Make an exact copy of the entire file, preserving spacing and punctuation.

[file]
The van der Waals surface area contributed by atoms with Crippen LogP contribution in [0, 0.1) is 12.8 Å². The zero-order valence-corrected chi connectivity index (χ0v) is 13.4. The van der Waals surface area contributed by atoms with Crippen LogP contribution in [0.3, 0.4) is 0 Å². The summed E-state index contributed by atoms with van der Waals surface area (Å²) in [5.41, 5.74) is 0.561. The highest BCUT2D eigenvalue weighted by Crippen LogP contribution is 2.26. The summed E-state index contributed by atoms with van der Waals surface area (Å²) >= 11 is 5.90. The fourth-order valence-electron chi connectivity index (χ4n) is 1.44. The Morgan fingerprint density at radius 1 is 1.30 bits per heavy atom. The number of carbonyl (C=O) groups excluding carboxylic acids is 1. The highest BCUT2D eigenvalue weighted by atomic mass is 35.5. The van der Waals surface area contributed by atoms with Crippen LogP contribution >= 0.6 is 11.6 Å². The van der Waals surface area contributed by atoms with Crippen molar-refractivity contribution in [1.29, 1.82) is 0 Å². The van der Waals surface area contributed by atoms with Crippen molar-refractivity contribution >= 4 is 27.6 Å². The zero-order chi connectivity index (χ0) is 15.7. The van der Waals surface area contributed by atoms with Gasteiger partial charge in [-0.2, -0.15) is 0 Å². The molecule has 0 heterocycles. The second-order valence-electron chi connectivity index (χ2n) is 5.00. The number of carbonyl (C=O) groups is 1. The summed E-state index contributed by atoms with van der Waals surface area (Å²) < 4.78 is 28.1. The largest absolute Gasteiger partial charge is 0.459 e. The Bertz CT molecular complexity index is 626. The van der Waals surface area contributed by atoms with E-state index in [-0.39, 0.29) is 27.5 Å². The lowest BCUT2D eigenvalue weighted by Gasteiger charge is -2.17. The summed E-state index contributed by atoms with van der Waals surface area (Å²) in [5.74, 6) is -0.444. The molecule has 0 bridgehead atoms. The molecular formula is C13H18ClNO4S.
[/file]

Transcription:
The van der Waals surface area contributed by atoms with Crippen LogP contribution in [0, 0.1) is 12.8 Å². The zero-order valence-corrected chi connectivity index (χ0v) is 13.4. The van der Waals surface area contributed by atoms with Crippen LogP contribution in [0.3, 0.4) is 0 Å². The summed E-state index contributed by atoms with van der Waals surface area (Å²) in [5.41, 5.74) is 0.561. The highest BCUT2D eigenvalue weighted by Crippen LogP contribution is 2.26. The summed E-state index contributed by atoms with van der Waals surface area (Å²) >= 11 is 5.90. The fourth-order valence-electron chi connectivity index (χ4n) is 1.44. The Morgan fingerprint density at radius 1 is 1.30 bits per heavy atom. The number of carbonyl (C=O) groups excluding carboxylic acids is 1. The highest BCUT2D eigenvalue weighted by atomic mass is 35.5. The van der Waals surface area contributed by atoms with Crippen LogP contribution >= 0.6 is 11.6 Å². The van der Waals surface area contributed by atoms with Crippen molar-refractivity contribution in [1.29, 1.82) is 0 Å². The van der Waals surface area contributed by atoms with Crippen molar-refractivity contribution >= 4 is 27.6 Å². The zero-order chi connectivity index (χ0) is 15.7. The van der Waals surface area contributed by atoms with Gasteiger partial charge in [-0.2, -0.15) is 0 Å². The molecule has 0 heterocycles. The second-order valence-electron chi connectivity index (χ2n) is 5.00. The number of carbonyl (C=O) groups is 1. The summed E-state index contributed by atoms with van der Waals surface area (Å²) < 4.78 is 28.1. The largest absolute Gasteiger partial charge is 0.459 e. The Bertz CT molecular complexity index is 626. The van der Waals surface area contributed by atoms with E-state index in [-0.39, 0.29) is 27.5 Å². The lowest BCUT2D eigenvalue weighted by Gasteiger charge is -2.17. The summed E-state index contributed by atoms with van der Waals surface area (Å²) in [5.74, 6) is -0.444. The molecule has 0 bridgehead atoms. The molecular formula is C13H18ClNO4S.